Alex de la Iglesia returns with an unflattering genre piece set inside a Madrid bar

The Bar

Dir. Álex de la Iglesia. Spain. 2017. 102 mins

Midway through Álex de la Iglesia’s full-throttle genre romp, two of the characters speculate as to whether fear brings out the worst in people or whether it reveals who they really are. Either way, this is a singularly unflattering portrait of the human condition. A final act in which the key characters find themselves grappling in raw sewage provides a fitting metaphor for society, or perhaps for the screenwriting process.

The lack of originality in the premise is compounded by a screenplay which takes narrative liberties

The Bar is hardly the first film to use the ‘strangers imprisoned in a small space by an unknown threat’ device: the director cites Assault On Precinct 13 as a direct influence. And the lack of originality in the premise is compounded by a screenplay which takes narrative liberties – a character who just happens to be carrying a gun, numerous motiveless killings – in order to keep the tension on a par with the gross-out element. De la Iglesia’s name and reputation as a genre director could create interest within niche audiences. The film’s lurid, B-movie approach could possibly make it a natural fit for midnight movie slots in festivals where his last, Witching and Bitching, eventually found a tentative home. But it is unlikely to generate the word of mouth momentum required for cult movie theatrical success.

The action unfolds in and around a small neighbourhood bar in Madrid. Glamorous Elena (Blanca Suárez) has stopped in to charge her phone on her way to a date in a boutique hotel. Nacho (Mario Casas), a bearded hipster who works in advertising, is plugged into his iPad and oblivious to the world outside. Amparo (Terele Pávez) is the gravel-voiced barwoman keeps the bickering regulars in line. Among them is Israel (Jaime Ordóñez), a street-sleeping alcoholic with mental health issues which evolve and manifest whenever the film is in need of a device to move the plot forward. This is perhaps the most problematic and irresponsible element of the film: Israel goes from being a victim to a threat by virtue of his unpredictability and acute mental illness and not much else.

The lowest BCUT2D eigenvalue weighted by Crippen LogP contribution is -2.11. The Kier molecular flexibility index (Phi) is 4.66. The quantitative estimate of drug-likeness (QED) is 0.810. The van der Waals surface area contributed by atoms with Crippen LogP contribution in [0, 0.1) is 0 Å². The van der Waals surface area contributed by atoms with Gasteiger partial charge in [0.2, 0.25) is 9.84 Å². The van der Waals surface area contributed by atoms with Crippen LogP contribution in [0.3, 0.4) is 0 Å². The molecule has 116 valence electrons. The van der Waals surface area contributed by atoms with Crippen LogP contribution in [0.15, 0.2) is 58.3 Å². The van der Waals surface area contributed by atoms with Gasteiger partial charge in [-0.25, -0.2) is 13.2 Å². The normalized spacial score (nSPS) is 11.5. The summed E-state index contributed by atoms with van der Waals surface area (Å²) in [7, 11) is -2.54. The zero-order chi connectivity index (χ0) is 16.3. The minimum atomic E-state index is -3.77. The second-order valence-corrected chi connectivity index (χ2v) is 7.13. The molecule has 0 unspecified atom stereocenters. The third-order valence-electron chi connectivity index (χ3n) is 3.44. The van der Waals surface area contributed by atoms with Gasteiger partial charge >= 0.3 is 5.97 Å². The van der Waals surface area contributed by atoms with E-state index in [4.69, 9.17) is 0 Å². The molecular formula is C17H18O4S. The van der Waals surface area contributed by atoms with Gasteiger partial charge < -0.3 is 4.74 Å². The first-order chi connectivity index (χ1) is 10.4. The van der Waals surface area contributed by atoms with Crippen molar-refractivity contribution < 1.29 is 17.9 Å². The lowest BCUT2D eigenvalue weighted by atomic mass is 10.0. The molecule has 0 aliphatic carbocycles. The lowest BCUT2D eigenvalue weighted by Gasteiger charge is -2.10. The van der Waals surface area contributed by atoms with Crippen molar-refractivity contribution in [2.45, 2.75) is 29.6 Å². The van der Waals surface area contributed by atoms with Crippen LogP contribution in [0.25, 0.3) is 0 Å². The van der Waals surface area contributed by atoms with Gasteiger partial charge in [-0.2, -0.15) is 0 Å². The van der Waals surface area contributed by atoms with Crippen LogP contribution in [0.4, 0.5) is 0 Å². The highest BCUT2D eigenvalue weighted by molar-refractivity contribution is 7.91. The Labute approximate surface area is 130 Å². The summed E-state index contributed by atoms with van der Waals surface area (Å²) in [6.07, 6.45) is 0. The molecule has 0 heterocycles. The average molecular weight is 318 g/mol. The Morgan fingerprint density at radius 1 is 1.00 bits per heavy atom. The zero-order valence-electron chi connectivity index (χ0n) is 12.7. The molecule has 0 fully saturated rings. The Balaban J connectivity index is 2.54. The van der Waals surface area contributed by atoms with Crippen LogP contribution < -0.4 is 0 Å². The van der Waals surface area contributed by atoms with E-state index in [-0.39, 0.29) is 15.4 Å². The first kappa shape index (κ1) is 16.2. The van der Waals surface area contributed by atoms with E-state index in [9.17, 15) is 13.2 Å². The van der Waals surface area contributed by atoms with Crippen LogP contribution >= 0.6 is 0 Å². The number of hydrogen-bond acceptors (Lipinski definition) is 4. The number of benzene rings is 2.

Then a customer leaving the bar is shot dead; the one person who goes to his aid also ends up with a bullet through his head. And while the rest of the clientele panic noisily, the two bodies disappear without a trace. It doesn’t take long for the bar customers to start blaming each other. As the infighting gathers pace, they form into factions. Elena and Nacho, being of commensurate hotness, band together; two of the older male regulars form a united front against the suspicious strangers in their midst. But then a dying man with milky, bulging eyes is discovered in the restroom, bleeding from the ears and teeth and pleading with them not to touch him. And the characters pick up on what the audience had already guessed, courtesy of a grisly germ-laden title sequence: a deadly disease outbreak is underway.

Frenetic in everything, from its pacing to its dialogue delivery, the film conveys an uncomfortable sense of claustrophobic anxiety, thanks to the restless editing and caged-animal camerawork. The ubiquitous score is pitched somewhere between Hitchcockian paranoia and disaster movie meltdown. The impressively horrible work from the special effects make-up team ensures that the film is notable for its unflinching depiction of erupting pustules, if nothing else.

Production company: Pokeepsie Films, Nadie es Perfecto, Atresmedia Cine

International sales: Film Factory Entertainment

Producer: Carolina Bang, Kiko Martínez, Mikel Lejarza, Mercedes Gamero, Álex de la Iglesia

Screenplay: Jorge Guerricaechevarría

Cinematography: Ángel Amorós

Editor: Domingo González

Production design: José Luis Arrizabalaga, Arturo García

Music: Joan Valent, Carlos Riera

Starring: Blanca Suárez, Mario Casas, Carmen Machi, Secun de la Rosa, Jaime Ordóñez, Terele Pávez, Joaquín Climent, Alejandro Awada